Former Jewish school students and religious leaders have expressed "deep concern" about references to "homosexual cure" group JONAH in a JFS Jewish studies lesson, and have called for schools urgently to address the teaching of homosexuality.
Former JFS head girl Alma Smith has written to the school's headmaster, Jonathan Miller, saying that not making reference to lesbian and gay organisations in a Jewish studies lesson was "as good as saying that JONAH is a good idea, even if those words aren't used."
Ms Smith asked JFS to invite Keshet UK, the Jewish Lesbian Gay Bisexual and Transgender forum, to run seminars in school and teacher training. Keshet has recently been added to UJIA's roster of speakers on Jewish subjects whom it sends to mainstream schools. Last week Keshet ran a session at Highgate School on being young, Jewish and gay.
Dalia Fleming, who left JFS in 2007, also wrote to Mr Miller, saying that she had experienced similar, controversial JS classes on homosexuality. "During that class we were told that if you happened to be gay, it would be better that we spoke to a rabbi and members of our community to help us. I had to defend my sexuality, identity and my religious beliefs to the entire class."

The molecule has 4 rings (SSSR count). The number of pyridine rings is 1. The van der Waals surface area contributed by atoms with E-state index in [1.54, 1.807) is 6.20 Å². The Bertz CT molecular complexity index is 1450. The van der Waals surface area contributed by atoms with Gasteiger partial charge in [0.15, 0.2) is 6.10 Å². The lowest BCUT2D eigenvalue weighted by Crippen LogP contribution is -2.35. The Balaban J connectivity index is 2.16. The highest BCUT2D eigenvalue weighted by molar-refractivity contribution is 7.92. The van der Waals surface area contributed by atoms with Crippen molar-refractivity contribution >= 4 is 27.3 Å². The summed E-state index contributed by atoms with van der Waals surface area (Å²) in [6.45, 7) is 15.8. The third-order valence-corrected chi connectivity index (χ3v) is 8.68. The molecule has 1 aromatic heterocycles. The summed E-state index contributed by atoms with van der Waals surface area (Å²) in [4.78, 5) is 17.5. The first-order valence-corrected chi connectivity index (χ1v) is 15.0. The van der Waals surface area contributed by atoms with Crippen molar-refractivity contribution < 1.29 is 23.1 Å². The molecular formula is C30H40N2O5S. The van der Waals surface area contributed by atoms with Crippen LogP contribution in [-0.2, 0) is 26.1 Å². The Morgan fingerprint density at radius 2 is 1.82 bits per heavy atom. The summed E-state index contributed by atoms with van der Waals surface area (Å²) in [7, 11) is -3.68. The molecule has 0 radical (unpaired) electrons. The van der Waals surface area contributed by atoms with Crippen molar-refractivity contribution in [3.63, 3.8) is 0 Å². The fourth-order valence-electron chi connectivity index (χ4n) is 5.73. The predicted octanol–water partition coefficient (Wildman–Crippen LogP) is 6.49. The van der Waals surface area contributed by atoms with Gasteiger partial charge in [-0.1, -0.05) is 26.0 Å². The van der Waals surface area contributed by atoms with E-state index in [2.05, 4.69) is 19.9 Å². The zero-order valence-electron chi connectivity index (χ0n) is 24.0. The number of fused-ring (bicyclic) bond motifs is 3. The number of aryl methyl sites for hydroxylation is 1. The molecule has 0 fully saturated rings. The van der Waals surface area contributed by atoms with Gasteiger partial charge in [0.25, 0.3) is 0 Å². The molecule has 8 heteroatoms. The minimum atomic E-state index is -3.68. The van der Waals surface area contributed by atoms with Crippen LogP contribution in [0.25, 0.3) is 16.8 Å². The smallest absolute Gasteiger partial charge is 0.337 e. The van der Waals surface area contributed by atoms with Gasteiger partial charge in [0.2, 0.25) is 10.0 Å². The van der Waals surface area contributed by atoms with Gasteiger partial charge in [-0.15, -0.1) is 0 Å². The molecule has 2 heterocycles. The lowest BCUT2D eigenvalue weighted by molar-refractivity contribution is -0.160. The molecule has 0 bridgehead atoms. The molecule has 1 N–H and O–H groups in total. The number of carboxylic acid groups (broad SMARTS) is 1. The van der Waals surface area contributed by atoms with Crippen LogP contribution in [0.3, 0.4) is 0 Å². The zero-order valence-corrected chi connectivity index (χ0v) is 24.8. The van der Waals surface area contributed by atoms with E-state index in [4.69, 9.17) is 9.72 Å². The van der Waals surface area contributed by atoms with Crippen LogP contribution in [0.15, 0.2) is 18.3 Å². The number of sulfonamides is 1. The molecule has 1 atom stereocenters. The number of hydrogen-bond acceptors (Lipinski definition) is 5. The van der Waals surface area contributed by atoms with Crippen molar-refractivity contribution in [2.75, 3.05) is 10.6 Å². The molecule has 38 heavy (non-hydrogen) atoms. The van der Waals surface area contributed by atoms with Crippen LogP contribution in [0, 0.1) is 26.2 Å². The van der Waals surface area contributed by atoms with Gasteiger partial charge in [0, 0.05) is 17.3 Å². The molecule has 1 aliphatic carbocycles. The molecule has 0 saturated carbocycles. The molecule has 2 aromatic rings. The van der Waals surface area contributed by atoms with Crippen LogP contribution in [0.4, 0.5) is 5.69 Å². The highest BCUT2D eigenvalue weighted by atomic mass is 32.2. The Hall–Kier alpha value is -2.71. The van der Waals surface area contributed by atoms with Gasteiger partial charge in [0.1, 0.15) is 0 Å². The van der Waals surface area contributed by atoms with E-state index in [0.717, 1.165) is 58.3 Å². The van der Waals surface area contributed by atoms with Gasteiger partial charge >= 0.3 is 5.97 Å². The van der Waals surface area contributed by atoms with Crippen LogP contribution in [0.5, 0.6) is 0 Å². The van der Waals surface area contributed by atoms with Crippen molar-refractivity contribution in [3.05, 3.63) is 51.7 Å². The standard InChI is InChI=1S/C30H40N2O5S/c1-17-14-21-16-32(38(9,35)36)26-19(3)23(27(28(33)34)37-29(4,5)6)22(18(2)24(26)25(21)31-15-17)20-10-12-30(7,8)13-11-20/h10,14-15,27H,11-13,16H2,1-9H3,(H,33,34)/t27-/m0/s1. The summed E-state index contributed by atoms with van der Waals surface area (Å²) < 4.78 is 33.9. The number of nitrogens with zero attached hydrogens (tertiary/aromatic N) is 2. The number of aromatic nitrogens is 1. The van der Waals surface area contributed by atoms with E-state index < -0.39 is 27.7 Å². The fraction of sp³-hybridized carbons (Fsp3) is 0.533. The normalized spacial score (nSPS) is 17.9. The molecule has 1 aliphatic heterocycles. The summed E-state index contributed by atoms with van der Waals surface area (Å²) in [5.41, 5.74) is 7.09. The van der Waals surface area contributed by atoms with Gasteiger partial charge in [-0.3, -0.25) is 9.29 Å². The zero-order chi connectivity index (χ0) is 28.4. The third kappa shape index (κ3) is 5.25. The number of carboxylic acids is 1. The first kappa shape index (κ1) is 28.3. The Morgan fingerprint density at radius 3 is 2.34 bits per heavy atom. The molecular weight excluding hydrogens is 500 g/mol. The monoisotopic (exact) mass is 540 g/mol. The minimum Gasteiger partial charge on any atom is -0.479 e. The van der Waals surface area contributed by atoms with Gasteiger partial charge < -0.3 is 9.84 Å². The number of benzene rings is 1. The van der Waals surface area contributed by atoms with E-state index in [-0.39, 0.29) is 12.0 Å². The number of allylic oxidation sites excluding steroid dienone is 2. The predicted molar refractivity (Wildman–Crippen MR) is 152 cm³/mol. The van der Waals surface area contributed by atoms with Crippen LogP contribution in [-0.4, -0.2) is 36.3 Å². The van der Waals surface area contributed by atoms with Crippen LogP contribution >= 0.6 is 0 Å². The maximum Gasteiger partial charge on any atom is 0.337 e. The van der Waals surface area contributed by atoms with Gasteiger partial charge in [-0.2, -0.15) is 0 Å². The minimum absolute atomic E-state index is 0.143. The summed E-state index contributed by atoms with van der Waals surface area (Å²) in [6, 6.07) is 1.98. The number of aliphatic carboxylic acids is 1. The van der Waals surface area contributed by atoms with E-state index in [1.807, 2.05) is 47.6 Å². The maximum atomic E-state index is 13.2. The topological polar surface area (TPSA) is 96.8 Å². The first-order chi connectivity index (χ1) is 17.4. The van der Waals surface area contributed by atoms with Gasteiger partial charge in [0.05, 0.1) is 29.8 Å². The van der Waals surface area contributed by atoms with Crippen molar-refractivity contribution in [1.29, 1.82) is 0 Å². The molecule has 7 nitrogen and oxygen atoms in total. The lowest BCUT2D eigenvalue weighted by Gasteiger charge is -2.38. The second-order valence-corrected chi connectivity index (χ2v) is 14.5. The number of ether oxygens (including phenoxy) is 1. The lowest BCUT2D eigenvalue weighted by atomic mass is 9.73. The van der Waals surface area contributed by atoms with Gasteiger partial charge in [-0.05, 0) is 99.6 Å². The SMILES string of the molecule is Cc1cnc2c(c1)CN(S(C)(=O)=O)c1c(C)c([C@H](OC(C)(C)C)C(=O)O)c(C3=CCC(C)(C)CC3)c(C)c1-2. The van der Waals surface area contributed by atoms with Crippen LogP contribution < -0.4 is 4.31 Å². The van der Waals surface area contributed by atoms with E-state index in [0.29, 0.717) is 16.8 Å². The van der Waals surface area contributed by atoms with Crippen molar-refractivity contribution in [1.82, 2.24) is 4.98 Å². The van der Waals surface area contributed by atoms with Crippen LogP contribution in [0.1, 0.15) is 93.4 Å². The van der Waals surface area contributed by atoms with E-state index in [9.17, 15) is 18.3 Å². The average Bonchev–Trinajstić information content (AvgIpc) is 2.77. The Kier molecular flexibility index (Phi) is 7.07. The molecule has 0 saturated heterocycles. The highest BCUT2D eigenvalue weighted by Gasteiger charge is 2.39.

But Mr Miller wrote to parents this week claiming that the JC's story was "simply wrong." He maintained that "students were not shown a website from JONAH", and said that "JFS did not, and would not teach, [that] homosexuality can be cured." The school, he said, "explicitly teaches that Orthodox Judaism entirely condemns homophobia and discrimination of any kind."
The Rabbinic Conference of Liberal Judaism said in a statement: "What is clear from all the different versions [of the lesson procedure] is that JONAH was mentioned as an option, meant to give students 'food for thought'. What was presented was a dangerous point of view that advocates unsafe medical practices, unsupported by science and unsupportable by all those of good conscience."